John Sheppard is most recently the author of Small Town Punk
Condition of Mr. Segundo: Avoiding Sheppard tones.
Author: John Sheppard
Subjects Discussed: Responding to Dan Green’s post, on being rejected by publishers and self-publishing, writing without a plot, on doing things twice, the connection between the conscious and subconscious thematics, getting out of the muddy ditch, basing fiction on reality, music and anger, Minor Threat, Pizza Hut, the Reagan era, the “punk” label, imploding labels, abrasive commentary, the circus people of Sarasota, Florida, cartoons vs. writing, the rhythm of Catholic catechisms, writing to a mix tape, orange juice concentrate, sound effects in sentences, and being a comma freak.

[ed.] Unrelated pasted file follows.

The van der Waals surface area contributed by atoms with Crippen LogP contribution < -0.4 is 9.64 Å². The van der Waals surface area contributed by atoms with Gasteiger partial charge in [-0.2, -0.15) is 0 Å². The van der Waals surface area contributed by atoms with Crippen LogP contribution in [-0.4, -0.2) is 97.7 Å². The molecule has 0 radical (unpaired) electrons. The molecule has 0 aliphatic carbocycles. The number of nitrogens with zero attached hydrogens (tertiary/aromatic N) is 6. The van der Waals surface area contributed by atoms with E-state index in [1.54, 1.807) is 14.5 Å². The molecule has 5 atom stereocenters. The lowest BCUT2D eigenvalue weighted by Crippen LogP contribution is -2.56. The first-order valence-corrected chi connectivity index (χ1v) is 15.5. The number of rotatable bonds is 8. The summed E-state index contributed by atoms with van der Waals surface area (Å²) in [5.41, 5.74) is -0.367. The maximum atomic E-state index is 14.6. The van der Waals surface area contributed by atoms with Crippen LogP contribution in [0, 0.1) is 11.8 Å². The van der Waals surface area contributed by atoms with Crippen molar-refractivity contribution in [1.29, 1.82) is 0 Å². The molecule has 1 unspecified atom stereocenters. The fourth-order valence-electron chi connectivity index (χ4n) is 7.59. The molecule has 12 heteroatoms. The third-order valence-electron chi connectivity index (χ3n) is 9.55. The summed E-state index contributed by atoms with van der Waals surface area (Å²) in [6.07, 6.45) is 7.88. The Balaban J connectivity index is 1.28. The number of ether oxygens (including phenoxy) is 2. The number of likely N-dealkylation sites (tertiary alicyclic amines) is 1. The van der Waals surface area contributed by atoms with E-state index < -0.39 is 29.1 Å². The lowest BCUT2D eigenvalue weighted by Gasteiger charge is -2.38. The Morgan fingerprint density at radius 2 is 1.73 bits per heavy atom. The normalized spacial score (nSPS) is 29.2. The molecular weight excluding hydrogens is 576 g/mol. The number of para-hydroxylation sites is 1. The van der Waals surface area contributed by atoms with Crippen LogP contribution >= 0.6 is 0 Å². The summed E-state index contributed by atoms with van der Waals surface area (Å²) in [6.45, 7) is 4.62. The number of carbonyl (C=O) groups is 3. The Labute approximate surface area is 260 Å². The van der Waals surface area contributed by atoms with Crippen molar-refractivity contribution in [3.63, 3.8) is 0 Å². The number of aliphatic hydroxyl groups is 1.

Sheppard: I was an illustrator, once upon a time. And I thought of this book — it’s somewhat like making a painting. You start off with the canvas and then you paint on top. And then you paint another layer on top and another layer on top. And eventually at the end, you have a painting. And that’s sort of the way I thought of writing this book. I didn’t write it with a plot in mind. Absolutely no plot in mind. And some people, like a reviewer for the Chicago Sun-Times thought it was pointless that I had no plot, that there wasn’t a South Park moment, “I learned something today,” at the end. But I really don’t believe it’s a pointless book. Otherwise I wouldn’t have written it.